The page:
after signing the contract with the Erie Company the first T 
rails were rolled. 

The rails were hauled by sixteen mule teams over the 
different roads which were deep in mud, between Scranton and 
the right of way which the Erie Railroad Company had secured 
between Port Jervis and Binghamton. 




The delivery of these rails according to contract enabled 
the Erie Railroad Company to finish the extension to Bing- 
hamton in about three months less than the specified two years, 
the result being that the New York State Legislature can- 
celled the three million dollar loan that the Erie Railroad 


Company owed the State of New York. This transaction kept 
the Erie Railroad Company out of bankruptcy and helped the 
finances of the firm of Scrantons & Piatt. 

Col. George W. Scranton and Selden T. Scranton first 
came to Slocum Hollow in 1840. They were both interested in 
the Oxford Furnace property. Col. George Scranton spent 
most of his time in Slocum Hollow from 1840 to 1844, while 
Selden T. Scranton stayed in Oxford looking after the property 
there. In 1844 Col. George W. Scranton, who was very much 
discouraged with the progress in Slocum Hollow up to that 
time, returned to Oxford to look after the property there, and 
Mr. Selden T. Scranton came to Slocum Hollow to take charge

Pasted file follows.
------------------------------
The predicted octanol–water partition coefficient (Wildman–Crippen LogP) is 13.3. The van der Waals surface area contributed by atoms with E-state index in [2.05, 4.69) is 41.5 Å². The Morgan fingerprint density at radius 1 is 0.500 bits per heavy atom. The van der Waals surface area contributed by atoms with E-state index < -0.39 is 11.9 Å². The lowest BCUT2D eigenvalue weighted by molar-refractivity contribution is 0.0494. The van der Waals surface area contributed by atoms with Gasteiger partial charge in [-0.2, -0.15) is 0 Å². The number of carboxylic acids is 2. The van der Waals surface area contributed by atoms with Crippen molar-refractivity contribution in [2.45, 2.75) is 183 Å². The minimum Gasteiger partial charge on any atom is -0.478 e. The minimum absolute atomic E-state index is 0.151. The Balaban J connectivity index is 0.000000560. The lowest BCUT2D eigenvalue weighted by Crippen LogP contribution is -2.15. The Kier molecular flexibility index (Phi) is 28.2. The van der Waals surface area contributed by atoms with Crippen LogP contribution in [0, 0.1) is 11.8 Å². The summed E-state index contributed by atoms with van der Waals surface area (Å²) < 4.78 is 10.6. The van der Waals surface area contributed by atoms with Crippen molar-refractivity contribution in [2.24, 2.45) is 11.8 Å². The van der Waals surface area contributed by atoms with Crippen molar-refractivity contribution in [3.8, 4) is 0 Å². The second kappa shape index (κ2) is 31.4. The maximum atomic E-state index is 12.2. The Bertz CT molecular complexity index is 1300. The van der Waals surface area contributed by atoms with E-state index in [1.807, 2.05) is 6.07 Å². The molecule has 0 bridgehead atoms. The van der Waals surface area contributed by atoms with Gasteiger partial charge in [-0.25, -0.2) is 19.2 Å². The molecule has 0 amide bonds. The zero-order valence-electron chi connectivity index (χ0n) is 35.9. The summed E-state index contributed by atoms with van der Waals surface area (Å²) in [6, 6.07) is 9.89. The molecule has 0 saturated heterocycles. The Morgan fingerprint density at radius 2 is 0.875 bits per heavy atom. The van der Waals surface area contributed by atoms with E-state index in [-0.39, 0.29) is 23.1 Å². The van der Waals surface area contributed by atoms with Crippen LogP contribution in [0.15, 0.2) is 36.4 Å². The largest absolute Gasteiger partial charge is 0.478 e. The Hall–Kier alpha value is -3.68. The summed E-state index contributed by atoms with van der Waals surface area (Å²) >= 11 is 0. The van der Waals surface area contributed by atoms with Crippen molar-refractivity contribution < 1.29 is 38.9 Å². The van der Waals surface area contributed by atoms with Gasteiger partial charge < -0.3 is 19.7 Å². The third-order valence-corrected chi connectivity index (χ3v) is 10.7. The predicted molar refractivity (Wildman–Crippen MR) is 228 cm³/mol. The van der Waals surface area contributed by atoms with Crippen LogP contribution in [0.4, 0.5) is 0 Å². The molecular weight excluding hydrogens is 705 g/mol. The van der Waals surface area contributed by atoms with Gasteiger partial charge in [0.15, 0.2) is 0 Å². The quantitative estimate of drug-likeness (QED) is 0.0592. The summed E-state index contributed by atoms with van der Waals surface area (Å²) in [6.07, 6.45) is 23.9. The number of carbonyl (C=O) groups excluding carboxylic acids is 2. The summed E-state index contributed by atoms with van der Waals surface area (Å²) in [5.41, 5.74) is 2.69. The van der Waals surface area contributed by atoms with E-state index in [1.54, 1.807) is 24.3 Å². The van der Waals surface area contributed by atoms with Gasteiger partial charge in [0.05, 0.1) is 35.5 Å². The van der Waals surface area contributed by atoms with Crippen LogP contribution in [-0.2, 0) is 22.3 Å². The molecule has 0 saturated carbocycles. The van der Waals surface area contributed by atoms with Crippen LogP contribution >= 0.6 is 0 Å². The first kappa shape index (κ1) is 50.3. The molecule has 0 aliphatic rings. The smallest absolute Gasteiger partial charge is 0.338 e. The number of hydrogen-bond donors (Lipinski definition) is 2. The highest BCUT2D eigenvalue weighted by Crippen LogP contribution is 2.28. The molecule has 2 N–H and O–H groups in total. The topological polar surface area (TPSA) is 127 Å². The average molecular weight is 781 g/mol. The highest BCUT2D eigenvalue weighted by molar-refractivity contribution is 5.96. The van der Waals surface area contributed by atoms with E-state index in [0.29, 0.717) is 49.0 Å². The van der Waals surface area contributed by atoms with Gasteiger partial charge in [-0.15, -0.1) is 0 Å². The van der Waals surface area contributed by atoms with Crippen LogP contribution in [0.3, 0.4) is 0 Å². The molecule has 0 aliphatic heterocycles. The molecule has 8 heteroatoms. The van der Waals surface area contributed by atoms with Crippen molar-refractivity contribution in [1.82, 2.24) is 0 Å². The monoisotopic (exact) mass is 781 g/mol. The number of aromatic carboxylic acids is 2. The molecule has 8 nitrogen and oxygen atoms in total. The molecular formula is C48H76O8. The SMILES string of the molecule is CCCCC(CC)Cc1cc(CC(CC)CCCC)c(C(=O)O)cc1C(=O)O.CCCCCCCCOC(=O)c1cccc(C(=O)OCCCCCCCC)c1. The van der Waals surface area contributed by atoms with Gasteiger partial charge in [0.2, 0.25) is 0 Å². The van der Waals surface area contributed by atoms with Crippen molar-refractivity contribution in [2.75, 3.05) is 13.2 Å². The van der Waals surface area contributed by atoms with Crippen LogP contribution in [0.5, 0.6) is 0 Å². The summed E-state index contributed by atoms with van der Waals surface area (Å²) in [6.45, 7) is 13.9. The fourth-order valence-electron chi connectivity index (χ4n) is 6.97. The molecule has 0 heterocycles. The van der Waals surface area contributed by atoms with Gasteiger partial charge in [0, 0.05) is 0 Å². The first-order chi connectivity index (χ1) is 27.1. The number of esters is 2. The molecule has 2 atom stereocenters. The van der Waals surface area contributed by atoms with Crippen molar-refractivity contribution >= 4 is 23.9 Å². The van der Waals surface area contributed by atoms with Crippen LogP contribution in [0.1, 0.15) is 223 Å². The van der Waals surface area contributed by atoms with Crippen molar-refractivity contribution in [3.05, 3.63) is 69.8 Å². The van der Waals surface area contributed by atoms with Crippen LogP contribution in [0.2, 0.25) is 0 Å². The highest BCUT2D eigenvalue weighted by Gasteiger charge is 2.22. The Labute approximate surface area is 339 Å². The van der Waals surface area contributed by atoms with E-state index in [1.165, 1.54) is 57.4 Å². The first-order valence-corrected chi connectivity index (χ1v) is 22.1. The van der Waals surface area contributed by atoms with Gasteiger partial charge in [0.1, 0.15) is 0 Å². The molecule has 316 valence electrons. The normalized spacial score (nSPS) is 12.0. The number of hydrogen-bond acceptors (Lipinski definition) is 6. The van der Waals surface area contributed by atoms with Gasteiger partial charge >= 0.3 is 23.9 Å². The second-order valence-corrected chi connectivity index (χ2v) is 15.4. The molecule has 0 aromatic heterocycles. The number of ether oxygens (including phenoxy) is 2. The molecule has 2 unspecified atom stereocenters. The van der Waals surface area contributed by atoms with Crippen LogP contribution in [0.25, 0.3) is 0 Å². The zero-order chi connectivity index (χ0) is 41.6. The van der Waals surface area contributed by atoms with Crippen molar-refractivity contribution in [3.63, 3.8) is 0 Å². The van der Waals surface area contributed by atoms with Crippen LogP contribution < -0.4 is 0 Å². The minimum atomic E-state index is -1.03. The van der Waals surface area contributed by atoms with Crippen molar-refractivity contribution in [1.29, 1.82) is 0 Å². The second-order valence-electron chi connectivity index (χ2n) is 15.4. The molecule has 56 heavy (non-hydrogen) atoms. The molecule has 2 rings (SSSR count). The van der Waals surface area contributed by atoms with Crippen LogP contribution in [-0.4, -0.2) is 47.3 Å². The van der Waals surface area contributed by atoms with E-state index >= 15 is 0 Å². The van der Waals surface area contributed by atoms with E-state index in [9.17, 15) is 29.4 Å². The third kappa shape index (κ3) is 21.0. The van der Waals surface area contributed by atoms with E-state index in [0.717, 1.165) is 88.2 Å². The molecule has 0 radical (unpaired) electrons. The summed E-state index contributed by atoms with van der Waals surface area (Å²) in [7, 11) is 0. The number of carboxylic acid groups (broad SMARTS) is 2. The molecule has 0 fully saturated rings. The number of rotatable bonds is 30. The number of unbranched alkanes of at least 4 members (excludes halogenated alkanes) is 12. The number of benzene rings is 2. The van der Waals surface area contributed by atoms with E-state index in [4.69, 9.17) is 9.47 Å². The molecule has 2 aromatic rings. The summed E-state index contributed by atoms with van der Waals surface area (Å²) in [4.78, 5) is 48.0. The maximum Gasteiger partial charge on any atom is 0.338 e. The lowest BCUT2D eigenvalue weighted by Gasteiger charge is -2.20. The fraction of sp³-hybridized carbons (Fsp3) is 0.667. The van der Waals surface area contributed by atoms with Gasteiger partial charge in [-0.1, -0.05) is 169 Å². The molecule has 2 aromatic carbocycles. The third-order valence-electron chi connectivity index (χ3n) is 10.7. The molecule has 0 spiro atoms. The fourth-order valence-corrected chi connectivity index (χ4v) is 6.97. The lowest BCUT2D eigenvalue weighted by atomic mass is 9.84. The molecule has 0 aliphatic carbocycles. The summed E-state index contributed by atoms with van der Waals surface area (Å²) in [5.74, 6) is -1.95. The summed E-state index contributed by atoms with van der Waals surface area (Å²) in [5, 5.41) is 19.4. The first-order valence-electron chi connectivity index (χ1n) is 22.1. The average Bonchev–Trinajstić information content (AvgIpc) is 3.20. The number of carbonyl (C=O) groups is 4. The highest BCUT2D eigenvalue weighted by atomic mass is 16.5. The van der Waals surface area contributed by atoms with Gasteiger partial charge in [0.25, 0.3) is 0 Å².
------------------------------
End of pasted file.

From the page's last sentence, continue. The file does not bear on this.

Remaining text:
of the property here. 


Every time I see the name Oxford Furnace I think of the 
Iron Company there which was called the Oxford Iron & Nail 
Company. Before I went away to school my grandmother told 
me that she would give me a thousand dollars if I did not 
smoke until I was twenty-one. She gave me a thousand dollar 
bond of the Oxford Iron & Nail Company, which failed in 
later years when wire nails came into the market and took the 
place of the old cut nails, so I never was able to realize on the 
thousand dollar bond. I also had a similar experience when I 
went to Cornell. I won a scholarship which gave free tuition. 
Tuition at that time was only $125.00 per year, and my father 
gave me a $500 bond in a western farm and mortgage company, 
to offset the cost of the tuition. This Company also failed, so 
my first two experiences in the financial line were not very